I want to see someone in their 40s talk about the meaning of life and then air guitar to classic rock and fall down the stairs.
As someone who has been writing for a couple of decades, someone who pursues, for better or worse, some form of artistic creation, my heroes have always been the bohemians, the artists, the beautiful freaks trying to bring some form of truth and raw beauty to the world. In their quest for deep communication through art, they often suffered profoundly. (Or were unable to find ways to engage with society in ways that made sense to them.)
Some of my heroes are: Jack Kerouac, who worked as a mediocre train brakeman, lived with his mother most of his life, did not raise his daughter, and died of alcoholism in his 40s. Virginia Woolf, who walked into a river with stones in her pocket and never walked out. Van Gogh, supported by his brother’s money and spending his last years in a mental asylum. The 27 club: Jimi Hendrix, Janis Joplin, Jim Morrison, Kurt Cobain, Robert Johnson (all dead too soon).
These people lived imperfect, often dysfunctional, lives. But they lived. They were tuning into something deep and eternal and meaningful, and they did not hold back.
Yes, all my heroes are suicidal alcoholics. (That would make a great bumper sticker.) It’s not entirely true, but there’s truth to it. But really, all my heroes are strange innovators, eccentrics, mavericks who changed America, and the world, by being themselves—their truest, deepest selves—with total commitment. They grew older, but they did not lose their childlike wonder and creativity. When I have felt disappointed by America’s greed, racism, and military-industrial addictions in the past, I have found comfort in loving America if only for all the great art, music, and movies we create. It speaks to the true soul of America. And, thanks to freedom of speech (more or less), we Americans create art that is powerful, profound, and breathtaking.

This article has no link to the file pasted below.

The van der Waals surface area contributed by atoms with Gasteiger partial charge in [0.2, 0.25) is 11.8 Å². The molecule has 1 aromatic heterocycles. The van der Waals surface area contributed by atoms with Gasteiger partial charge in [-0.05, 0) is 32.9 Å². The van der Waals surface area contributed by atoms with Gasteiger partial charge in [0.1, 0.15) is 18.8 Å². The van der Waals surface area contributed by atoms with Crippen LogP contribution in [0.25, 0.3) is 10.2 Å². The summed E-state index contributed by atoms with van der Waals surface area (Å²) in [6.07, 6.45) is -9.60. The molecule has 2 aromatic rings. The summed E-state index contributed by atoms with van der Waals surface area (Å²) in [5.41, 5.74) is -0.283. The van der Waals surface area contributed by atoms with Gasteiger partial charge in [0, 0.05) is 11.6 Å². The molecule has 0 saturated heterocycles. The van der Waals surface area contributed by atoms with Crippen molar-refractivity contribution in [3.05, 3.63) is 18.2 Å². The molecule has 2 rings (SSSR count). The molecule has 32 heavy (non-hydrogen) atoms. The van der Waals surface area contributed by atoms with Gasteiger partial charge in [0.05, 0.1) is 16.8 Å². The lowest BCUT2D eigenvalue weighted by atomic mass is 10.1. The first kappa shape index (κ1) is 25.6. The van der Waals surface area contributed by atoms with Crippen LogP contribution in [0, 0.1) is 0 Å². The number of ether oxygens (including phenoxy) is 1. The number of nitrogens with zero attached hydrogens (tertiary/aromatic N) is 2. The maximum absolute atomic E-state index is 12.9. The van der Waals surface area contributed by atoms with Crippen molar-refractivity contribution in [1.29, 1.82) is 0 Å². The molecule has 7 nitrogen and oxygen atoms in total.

That is the America that I love the most—that will never die.
We just have too much to express. One thing about America: we go big.
I don’t mean to glorify substance abuse or suicide. I still am recovering from my brother’s death, almost 25 years later. What I am glorifying is human beings who seem to have come to Earth to remind us of the holiness of life, the sanctity of existence, of consciousness, of emotion, of truth-telling. Some can handle this immense power; some cannot. To look life deep in the eye, to feel all the feels, to have the light of consciousness pour upon you so directly, is dangerous and exhausting and scary. It is a double-edged sword, and not everyone can keep swinging it. Some turn it upon themselves.